-- These aphids infest the undersides of leaves, leaf stalks, and tender
twigs of trees in the red and white oak groups throughout the East.
Heavy infestations distort the foliage and weaken the plants. Honeydew
and sooty molds further mar the beauty of ornamentals.
Insect (figure 36). -- The aphids are .04 to .06 inch (1 to 1.5
mm) long, soft-bodied, pearshaped, with a pair of cornicles at posterior
of abdomen. They may be yellow, green, pink, or brown, with darker pigmented
blotches on the abdomen, and dusky bands on wings. Winged and wingless
Injury. -- Clusters of aphids feed largely on the underside of the
leaves. Feeding injury curls and folds the leaves. Every leaf on a tree
may be curled and distorted during heavy attacks. Leaf surfaces become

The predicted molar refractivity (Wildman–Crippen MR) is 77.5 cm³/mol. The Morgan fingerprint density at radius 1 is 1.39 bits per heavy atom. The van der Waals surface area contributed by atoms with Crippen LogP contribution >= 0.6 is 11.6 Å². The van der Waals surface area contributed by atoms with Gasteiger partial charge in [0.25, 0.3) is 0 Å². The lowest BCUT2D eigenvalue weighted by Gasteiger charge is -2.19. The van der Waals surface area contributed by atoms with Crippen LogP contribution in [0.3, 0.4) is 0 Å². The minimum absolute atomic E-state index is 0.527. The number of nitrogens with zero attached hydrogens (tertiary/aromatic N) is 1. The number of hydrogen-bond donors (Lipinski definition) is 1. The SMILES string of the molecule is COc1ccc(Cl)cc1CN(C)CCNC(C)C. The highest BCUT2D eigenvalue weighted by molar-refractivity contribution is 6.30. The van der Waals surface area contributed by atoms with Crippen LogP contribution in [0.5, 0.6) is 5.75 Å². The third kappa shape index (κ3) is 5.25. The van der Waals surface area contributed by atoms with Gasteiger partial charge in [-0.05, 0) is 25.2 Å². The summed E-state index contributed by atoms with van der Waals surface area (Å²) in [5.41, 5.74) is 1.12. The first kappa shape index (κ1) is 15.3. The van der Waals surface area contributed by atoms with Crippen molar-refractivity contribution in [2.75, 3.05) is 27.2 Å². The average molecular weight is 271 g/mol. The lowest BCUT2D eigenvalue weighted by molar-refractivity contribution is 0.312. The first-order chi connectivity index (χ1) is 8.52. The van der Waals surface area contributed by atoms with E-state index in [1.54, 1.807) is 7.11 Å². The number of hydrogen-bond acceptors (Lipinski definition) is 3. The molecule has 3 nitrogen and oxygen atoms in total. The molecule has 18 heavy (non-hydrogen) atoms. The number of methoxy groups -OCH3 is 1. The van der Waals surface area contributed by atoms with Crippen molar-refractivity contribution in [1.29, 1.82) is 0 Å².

sticky with honeydew followed by growth of black, sooty fungus.
-- Overwintering occurs as eggs deposited in bark crevices of host plants.
The eggs hatch in the spring and nymphs begin feeding on the leaves.
There are several generations per year, but the highest populations
have been observed during the spring.
-- Natural enemies usually keep infestations in check. Insecticides
are sometimes needed on ornamentals and other high-value trees.